In order to produce such large fruits, the grapefruit trees need a lot of nutrients so regular fertilizings are very important. A citrus fertilizer application once a month is a good idea, or at least twice per season.
These trees don’t really need any pruning, though a little maintenance each spring won’t hurt. Trim out dead branches or any that are crowded. That should be all that’s necessary.
There are some dwarf trees available, and they can usually be grown in large planters or half-barrel sized pots. They still do better when grown outside, but some cool-region growers have gotten a few fruit with indoor plants that are kept in very sunny locations.
If you do want to grow dwarf grapefruits inside, they will do better if you are able to leave them outside during the summer months and only bring them inside during the winter.
Not only are the trees smaller, but the fruit will also be noticeably smaller with container-grown dwarf trees.
Select the Right Soil Mix: Citrus need well drained soil, so selecting the right potting mix is important. Commercial potting mixes with peat moss, perlite, vermiculite and compost are fine to use as long as the soil is light enough to drain water well. If your soil is still too heavy, try adding hardwood bark chips to the mix to increase the amount of air spaces.
Potting Up the Tree: Place bare root trees in the container, gently packing in soil around the roots to remove air spaces. Plant so the citrus roots are just below the soil surface, but the crown is just above it. If transplanting an existing citrus tree into a larger container, remove the old tree and examine the roots. Cut off any dead, broken, and circling root and repot. Water well.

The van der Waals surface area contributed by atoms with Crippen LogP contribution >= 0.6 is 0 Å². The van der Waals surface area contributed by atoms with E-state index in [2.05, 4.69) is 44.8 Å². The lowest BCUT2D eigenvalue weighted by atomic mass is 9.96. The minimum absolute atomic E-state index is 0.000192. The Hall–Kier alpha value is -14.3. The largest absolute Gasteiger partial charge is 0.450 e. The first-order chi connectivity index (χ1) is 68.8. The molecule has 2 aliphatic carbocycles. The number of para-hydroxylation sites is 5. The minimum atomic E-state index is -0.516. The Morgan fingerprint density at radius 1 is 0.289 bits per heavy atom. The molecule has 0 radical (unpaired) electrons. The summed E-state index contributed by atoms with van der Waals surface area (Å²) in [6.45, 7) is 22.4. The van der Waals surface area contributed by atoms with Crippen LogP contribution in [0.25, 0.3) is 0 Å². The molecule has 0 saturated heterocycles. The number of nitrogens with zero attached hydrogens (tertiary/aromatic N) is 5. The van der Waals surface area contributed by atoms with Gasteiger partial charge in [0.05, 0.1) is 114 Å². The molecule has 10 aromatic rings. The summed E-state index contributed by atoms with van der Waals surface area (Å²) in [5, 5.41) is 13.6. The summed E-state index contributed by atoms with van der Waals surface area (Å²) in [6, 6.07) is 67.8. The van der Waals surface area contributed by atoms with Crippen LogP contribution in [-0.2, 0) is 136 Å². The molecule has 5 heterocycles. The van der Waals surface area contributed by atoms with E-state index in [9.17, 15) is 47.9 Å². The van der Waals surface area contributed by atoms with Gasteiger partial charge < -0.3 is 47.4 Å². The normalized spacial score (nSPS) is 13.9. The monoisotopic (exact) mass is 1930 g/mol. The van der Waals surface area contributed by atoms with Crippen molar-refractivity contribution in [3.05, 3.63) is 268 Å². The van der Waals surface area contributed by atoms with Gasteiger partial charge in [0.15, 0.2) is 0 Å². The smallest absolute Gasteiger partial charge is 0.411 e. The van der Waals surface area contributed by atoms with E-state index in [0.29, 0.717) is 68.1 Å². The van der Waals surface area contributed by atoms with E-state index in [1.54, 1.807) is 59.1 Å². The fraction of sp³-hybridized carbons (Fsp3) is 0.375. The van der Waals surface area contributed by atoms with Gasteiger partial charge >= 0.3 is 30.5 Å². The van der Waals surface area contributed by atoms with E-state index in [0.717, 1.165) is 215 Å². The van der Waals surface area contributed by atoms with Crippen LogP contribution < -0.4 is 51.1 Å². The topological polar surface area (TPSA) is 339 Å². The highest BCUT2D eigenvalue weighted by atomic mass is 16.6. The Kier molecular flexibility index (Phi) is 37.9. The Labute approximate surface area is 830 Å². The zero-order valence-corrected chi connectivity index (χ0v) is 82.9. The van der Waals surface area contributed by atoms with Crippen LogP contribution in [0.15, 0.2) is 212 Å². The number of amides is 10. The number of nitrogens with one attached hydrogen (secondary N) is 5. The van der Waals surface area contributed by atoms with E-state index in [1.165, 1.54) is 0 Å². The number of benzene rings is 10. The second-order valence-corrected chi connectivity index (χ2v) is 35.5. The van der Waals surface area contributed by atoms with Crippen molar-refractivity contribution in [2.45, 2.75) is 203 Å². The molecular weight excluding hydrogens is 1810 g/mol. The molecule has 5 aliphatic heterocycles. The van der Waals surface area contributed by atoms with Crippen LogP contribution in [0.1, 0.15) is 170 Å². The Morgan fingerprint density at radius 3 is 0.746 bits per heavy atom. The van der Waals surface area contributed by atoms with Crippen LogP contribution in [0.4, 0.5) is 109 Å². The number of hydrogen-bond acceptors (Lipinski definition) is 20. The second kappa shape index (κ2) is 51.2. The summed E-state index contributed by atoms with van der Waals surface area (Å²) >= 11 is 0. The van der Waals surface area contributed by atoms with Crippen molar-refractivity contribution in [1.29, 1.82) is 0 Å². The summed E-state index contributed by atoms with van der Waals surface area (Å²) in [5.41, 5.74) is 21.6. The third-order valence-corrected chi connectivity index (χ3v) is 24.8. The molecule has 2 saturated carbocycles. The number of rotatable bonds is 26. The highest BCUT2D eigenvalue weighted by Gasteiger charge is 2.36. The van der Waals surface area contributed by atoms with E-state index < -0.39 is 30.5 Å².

Fertilizing and Pruning
Fertilize in spring with a citrus plant food. Citrus need extra nitrogen, so look for formulations with double the nitrogen compared to phosphorous and potassium. If you can’t find citrus plant food in your area, timed-released or organic fruit tree foods with micronutrients are good alternatives. These slow release products will feed the plant over time. If the leaves yellow and the watering is correct, supplement the granular fertilizers with occasional foliar sprays of fish emulsion.
Prune off any new shoots that arise from below the graft union. These are rootstock shoots and won’t grow into the desired citrus variety. You can also remove thorns if you wish to make handling the tree easier. These will gradually diminish as the citrus tree ages. Prune for shape and balance in spring, removing errant or leggy branches.